An unprecedented visionary, Piero Fornasetti’s work completely transformed the 20th century decorative art scene. He created over 13,000 products, and in terms of variety and diversity of decoration his production of objects and furniture is one of the largest collections of the 20th century.
Fornasetti’s magical world of luxurious and creative design is carried on today by his son Barnaba, and has grown to encompass even more designs and products. Like his father, Barnaba has successfully combined true artistic vision with a traditional and deep rooted artisan approach. He continues to create objects, furniture and fashion items for the brand and last year realised Tema e Variazioni: The First Series, 1–100, a super-luxurious handmade tome. It celebrates his father’s iconic series of ‘Theme and Variations’ . There are just 100 editions, each numbered and signed by Barnaba himself; making this a very special piece of design memorabilia.
As the old adage goes, imitation is the biggest form of flattery, and if that is anything to go by then the Forge de Laguiole knives are even more popular than we thought. Replicated the world over but never as good as the originals, the knives created at this special atelier in Laguiole, France actually started a knife making tradition in the area. The LuxPad took a close look at the history of these knives here, but we still wanted to mention them in our product design icon round-up.
Carrying on the tradition, today the manufacture of every knife still takes many laborious hours, sometimes days to complete.
Every knife to be created by Forge de Laguiole is done so with the precise alignment of each element, from its spring to the bolsters, all aiding in the blade’s longevity and durability.
Each design is crafted, assembled and finished by hand by just one artisan and to maintain the utmost quality control every piece is carefully inspected by several people before it receives the Forge de Laguiole seal of approval.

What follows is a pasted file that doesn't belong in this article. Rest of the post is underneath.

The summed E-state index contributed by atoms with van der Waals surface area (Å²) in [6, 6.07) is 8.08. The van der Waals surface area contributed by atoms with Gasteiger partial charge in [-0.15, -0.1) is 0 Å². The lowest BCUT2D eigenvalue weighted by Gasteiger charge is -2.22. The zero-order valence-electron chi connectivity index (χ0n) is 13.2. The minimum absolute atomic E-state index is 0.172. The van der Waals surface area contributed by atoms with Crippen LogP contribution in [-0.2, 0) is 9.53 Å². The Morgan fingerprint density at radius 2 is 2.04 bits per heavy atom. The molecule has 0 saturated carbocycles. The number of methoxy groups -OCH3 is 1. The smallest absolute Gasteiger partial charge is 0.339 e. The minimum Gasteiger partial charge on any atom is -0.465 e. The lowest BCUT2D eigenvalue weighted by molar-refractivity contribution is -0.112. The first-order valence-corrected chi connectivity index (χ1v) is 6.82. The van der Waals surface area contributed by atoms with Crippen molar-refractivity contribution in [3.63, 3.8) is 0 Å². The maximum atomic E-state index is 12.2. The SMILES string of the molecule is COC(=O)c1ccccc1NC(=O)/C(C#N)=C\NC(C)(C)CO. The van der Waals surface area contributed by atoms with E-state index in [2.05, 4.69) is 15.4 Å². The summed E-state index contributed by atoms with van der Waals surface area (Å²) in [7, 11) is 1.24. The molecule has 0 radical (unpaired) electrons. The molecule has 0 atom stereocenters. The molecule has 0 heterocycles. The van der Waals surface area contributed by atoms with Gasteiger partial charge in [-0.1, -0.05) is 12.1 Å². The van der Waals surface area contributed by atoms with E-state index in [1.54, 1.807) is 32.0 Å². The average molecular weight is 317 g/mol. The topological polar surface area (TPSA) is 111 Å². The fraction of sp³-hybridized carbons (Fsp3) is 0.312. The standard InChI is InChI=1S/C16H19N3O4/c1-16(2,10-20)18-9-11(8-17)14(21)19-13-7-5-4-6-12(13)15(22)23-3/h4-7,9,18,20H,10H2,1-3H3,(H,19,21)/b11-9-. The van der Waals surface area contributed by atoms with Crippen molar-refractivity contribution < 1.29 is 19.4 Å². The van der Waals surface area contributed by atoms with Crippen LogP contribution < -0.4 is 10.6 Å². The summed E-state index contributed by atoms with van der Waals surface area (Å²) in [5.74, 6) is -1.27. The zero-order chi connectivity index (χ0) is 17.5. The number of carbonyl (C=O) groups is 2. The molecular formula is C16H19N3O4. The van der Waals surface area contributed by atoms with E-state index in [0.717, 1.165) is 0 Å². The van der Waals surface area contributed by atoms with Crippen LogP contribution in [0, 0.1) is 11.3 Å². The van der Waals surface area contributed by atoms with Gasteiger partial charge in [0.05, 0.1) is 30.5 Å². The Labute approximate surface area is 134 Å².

Many iconic designers have produced a special range for the brand, an ode in itself to their standing within the prestigious products designs of modern times. From the aforementioned Philippe Starck to Andrée Putman and Christian Ghion the world’s best have all worked with Forge de Laguiole helping to cement them at the forefront of exquisite manufacturing.
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One of, if not the, most significant furniture designs of the 20th century, the Eames Lounge Chair is instantly recognisable. The contribution to modern design from Charles and Ray Eames is undeniably huge, with their design influence as varied as it is far reaching. Amongst the most important designers of the 20th century, their legacy continues to be celebrated worldwide.
The iconic Lounge Chair and Ottoman developed for the Herman Miller furniture company, is one of the most famous designs from the American designer couple. As relevant today as it was when first released in 1956, it is the perfect example of form and function meeting in the middle for optimum design balance.
Inspired by the aim to satisfy the desire for an amply proportioned chair that combined ultimate comfort with the highest quality and craftsmanship. Setting new standards, it was revolutionary when it was released in 1956 and in many ways still is today. Now made by Vitra who own the rights to Eames’ designs, it is available in two sizes; the classic dimensions and new larger dimensions. The latter is due to the average human height increasing by around 10cm since the original design was created.
Watch the making of the Eames Lounge Chair & Ottoman from the Eames Official website below.